Scientists have confirmed yet another reason why women should not smoke while pregnant.
A study of 456 babies has found that those born to mothers who smoked had higher systolic blood pressures than those whose mothers didn't smoke.
"Our findings indicate maternal smoking during pregnancy has a direct substantial impact on systolic blood pressure in early infancy," says lead author Caroline Geerts.
"This association appears to occur in utero and doesn't appear to be due to the postnatal environment of the infant."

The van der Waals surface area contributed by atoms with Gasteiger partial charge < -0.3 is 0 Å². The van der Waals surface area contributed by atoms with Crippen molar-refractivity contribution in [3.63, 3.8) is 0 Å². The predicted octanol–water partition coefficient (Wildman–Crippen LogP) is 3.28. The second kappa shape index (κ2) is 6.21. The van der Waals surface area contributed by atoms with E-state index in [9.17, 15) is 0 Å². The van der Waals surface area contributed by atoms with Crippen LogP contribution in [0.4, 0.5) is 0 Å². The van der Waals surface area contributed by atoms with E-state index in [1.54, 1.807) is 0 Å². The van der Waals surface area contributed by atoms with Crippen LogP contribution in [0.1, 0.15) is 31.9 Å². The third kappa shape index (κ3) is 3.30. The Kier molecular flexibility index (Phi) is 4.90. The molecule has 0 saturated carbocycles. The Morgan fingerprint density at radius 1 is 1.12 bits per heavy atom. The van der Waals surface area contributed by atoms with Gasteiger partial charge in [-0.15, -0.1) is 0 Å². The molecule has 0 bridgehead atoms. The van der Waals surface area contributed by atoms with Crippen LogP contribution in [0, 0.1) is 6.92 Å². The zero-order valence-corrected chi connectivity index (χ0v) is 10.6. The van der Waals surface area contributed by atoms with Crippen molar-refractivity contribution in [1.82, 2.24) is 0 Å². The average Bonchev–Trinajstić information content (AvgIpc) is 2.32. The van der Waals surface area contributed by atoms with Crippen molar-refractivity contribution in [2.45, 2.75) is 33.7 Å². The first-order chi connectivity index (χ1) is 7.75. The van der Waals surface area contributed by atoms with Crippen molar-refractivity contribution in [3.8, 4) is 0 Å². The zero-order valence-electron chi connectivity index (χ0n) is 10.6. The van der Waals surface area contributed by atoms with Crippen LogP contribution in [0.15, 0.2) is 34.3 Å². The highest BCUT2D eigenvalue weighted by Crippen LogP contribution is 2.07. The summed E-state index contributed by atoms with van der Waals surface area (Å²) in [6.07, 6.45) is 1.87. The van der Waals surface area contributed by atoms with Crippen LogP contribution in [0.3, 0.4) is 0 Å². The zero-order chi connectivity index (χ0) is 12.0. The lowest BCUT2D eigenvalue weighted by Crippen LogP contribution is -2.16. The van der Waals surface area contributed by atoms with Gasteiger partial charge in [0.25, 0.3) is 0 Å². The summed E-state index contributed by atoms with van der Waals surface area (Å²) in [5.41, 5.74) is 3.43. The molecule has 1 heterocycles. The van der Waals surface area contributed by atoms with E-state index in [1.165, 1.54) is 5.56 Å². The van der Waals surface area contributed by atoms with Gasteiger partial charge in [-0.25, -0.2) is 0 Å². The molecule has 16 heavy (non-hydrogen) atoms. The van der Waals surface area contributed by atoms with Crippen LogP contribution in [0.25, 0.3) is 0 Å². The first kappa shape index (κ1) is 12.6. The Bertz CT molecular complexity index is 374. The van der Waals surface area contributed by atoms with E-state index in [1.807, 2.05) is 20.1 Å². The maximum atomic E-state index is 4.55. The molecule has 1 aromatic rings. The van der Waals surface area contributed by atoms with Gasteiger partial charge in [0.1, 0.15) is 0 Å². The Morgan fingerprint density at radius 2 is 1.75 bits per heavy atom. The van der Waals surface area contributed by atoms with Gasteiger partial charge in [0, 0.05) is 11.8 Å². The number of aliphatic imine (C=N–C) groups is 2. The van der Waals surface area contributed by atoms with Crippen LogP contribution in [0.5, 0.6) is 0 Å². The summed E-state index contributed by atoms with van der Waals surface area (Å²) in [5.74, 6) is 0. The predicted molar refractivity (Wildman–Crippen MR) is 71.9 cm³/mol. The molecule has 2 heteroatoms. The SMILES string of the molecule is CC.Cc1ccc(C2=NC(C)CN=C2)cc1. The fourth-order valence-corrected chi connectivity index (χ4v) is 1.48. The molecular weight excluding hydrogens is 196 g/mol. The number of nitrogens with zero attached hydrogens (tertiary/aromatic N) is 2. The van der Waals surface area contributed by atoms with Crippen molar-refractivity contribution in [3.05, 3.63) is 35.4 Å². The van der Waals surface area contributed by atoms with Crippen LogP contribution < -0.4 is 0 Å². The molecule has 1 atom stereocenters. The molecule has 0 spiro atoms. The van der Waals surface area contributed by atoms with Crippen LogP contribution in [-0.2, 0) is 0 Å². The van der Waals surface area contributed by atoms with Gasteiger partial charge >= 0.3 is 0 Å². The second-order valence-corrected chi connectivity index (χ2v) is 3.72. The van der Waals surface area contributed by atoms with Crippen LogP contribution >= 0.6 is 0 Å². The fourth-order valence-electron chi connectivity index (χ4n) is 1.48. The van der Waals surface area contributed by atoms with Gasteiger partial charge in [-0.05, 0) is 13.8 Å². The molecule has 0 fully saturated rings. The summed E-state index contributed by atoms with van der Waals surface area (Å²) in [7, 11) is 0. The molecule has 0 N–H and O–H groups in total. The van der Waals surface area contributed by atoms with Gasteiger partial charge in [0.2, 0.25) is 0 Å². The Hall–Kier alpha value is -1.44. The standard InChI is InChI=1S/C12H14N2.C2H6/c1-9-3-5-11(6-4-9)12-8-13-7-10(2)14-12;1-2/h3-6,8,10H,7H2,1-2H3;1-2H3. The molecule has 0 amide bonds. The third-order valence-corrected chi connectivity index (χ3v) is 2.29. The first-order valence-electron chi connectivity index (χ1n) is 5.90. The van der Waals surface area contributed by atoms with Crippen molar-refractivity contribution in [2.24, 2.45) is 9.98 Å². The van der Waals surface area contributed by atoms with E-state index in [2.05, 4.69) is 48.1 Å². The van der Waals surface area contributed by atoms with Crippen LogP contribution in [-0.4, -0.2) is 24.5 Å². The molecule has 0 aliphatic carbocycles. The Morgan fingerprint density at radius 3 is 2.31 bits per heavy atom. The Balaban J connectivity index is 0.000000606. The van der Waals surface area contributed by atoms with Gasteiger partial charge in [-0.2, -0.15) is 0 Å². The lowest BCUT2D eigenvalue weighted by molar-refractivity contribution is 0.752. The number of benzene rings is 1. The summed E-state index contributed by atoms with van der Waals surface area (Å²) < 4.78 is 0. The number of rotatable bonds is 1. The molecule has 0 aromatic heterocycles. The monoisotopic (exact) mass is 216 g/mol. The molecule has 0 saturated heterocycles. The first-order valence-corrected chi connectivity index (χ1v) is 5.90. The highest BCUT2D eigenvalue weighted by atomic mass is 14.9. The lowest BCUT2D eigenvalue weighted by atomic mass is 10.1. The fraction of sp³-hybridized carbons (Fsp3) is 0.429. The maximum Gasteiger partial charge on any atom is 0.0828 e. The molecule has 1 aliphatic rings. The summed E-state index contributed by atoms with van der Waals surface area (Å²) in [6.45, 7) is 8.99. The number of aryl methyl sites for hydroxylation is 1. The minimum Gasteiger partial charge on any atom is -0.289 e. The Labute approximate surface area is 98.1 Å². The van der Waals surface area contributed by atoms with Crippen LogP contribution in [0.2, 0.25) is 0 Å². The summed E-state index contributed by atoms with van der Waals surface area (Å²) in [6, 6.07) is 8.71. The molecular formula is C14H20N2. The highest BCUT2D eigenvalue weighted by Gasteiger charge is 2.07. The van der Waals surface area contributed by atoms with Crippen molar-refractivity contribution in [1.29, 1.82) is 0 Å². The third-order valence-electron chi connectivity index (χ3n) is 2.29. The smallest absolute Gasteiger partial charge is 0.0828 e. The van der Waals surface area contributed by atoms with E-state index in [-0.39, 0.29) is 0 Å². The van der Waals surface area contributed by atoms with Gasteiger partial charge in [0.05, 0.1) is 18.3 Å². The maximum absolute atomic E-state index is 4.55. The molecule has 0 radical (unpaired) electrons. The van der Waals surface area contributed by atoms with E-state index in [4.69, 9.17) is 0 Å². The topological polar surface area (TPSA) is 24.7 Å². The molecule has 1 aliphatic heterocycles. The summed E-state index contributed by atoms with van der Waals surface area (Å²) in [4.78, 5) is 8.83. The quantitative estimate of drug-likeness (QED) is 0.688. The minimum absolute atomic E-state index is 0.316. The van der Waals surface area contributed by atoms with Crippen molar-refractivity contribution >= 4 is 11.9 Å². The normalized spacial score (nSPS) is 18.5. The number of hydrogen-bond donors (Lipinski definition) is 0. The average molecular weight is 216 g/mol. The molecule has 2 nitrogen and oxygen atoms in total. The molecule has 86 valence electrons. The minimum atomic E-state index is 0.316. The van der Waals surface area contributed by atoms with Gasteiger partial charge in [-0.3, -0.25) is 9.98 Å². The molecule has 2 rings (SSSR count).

Babies whose mothers smoked during pregnancy had 5.4 mm Hg higher systolic blood pressure than those not exposed to smoke while in the womb.
Baby boys were more likely o have higher systolic blood pressurers than girls if their mothers smoked.
"We can only speculate on the reason for this," said Geerts. "Perhaps gender is a modifier of stress responses including smoke exposure."
Babies born to mothers who smoke also tend to be lighter with a smaller chest circumference than other babies.
"We aren't sure that the systolic blood pressure will continue in time," said Geerts.
"It is unknown if our findings will have an impact on blood pressure later in life."
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